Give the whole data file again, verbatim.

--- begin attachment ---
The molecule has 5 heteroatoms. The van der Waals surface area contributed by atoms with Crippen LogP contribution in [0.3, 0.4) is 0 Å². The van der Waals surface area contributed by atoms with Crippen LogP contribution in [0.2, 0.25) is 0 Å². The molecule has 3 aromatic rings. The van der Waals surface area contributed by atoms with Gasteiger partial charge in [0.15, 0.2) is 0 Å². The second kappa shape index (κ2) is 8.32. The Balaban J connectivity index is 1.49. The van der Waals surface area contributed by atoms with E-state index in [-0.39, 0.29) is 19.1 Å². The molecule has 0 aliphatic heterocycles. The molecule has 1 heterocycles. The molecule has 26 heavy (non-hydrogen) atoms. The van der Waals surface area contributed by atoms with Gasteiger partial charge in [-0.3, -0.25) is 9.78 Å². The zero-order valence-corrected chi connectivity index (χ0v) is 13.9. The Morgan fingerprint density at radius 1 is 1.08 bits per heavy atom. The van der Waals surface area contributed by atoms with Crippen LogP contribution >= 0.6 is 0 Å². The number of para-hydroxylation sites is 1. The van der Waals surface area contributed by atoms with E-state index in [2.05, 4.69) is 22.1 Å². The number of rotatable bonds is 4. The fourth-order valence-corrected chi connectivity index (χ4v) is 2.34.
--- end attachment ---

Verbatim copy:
The molecule has 5 heteroatoms. The van der Waals surface area contributed by atoms with Crippen LogP contribution in [0.3, 0.4) is 0 Å². The van der Waals surface area contributed by atoms with Crippen LogP contribution in [0.2, 0.25) is 0 Å². The molecule has 3 aromatic rings. The van der Waals surface area contributed by atoms with Gasteiger partial charge in [0.15, 0.2) is 0 Å². The second kappa shape index (κ2) is 8.32. The Balaban J connectivity index is 1.49. The van der Waals surface area contributed by atoms with E-state index in [-0.39, 0.29) is 19.1 Å². The molecule has 0 aliphatic heterocycles. The molecule has 1 heterocycles. The molecule has 26 heavy (non-hydrogen) atoms. The van der Waals surface area contributed by atoms with Gasteiger partial charge in [-0.3, -0.25) is 9.78 Å². The zero-order valence-corrected chi connectivity index (χ0v) is 13.9. The Morgan fingerprint density at radius 1 is 1.08 bits per heavy atom. The van der Waals surface area contributed by atoms with Crippen LogP contribution >= 0.6 is 0 Å². The number of para-hydroxylation sites is 1. The van der Waals surface area contributed by atoms with E-state index in [2.05, 4.69) is 22.1 Å². The number of rotatable bonds is 4. The fourth-order valence-corrected chi connectivity index (χ4v) is 2.34.